The Role of Iron in Calciphylaxis-A Current Review

J Clin Med. 2022 Sep 29;11(19):5779. doi: 10.3390/jcm11195779.


Calcific uraemic arteriolopathy (CUA), also known as calciphylaxis, is a rare and often fatal condition, frequently diagnosed in end-stage renal disease (ESRD) patients. Although exact pathogenesis remains unclear, iron supplementation is suggested as a potential risk factor. Iron and erythropoietin are the main stay of treatment for anaemia in ESRD patients. Few observational studies support the role of iron in the pathogenesis of calciphylaxis although data from the pivotal trial was not strongly supportive of this argument, i.e., no difference in incidence of calciphylaxis between the low-dose and high-dose iron treatment arms. Elevated levels of vascular cell adhesion molecules in association with iron excess were postulated to the pathogenesis of CUA by causing inflammation and calcification within the microvasculature. In-addition, oxidative stress generated because of iron deposition in cases of systemic inflammation, such as those seen in ESRD, may play a role in vascular calcification. Despite these arguments, a direct correlation between cumulative iron exposure with CUA incidence is not clearly demonstrated in the literature. Consequently, we do not have evidence to recommend iron reduction or cessation in ESRD patients that develop CUA.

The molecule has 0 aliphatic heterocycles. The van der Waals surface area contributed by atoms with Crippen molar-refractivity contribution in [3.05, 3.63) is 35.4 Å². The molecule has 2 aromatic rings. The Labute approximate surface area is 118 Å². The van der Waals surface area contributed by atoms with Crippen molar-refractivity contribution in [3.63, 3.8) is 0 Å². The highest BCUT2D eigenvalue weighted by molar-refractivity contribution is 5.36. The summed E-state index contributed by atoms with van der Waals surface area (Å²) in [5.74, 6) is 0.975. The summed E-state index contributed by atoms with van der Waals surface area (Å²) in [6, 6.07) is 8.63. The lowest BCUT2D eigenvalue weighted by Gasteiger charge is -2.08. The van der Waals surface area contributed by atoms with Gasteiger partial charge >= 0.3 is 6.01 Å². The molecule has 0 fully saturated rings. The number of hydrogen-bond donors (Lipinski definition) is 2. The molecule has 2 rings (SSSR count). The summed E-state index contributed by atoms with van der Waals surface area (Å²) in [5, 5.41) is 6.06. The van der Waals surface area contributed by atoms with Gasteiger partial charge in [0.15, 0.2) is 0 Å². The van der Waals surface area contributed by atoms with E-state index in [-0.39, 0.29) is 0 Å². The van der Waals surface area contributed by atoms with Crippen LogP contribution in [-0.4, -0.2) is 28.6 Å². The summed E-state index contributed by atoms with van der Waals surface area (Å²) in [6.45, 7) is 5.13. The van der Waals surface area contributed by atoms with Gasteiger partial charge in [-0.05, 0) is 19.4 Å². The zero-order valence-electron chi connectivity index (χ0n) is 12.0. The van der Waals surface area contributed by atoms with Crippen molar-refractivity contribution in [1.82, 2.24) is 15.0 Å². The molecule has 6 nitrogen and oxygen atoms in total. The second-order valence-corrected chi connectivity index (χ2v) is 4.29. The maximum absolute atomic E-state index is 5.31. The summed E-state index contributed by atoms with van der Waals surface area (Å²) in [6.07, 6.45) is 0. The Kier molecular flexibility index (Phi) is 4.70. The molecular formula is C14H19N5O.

Keywords: calcific uraemic arteriolopathy; calciphylaxis; end-stage renal disease; haemodialysis; iron.

Publication types

  • Review

Grants and funding

This research received no external funding.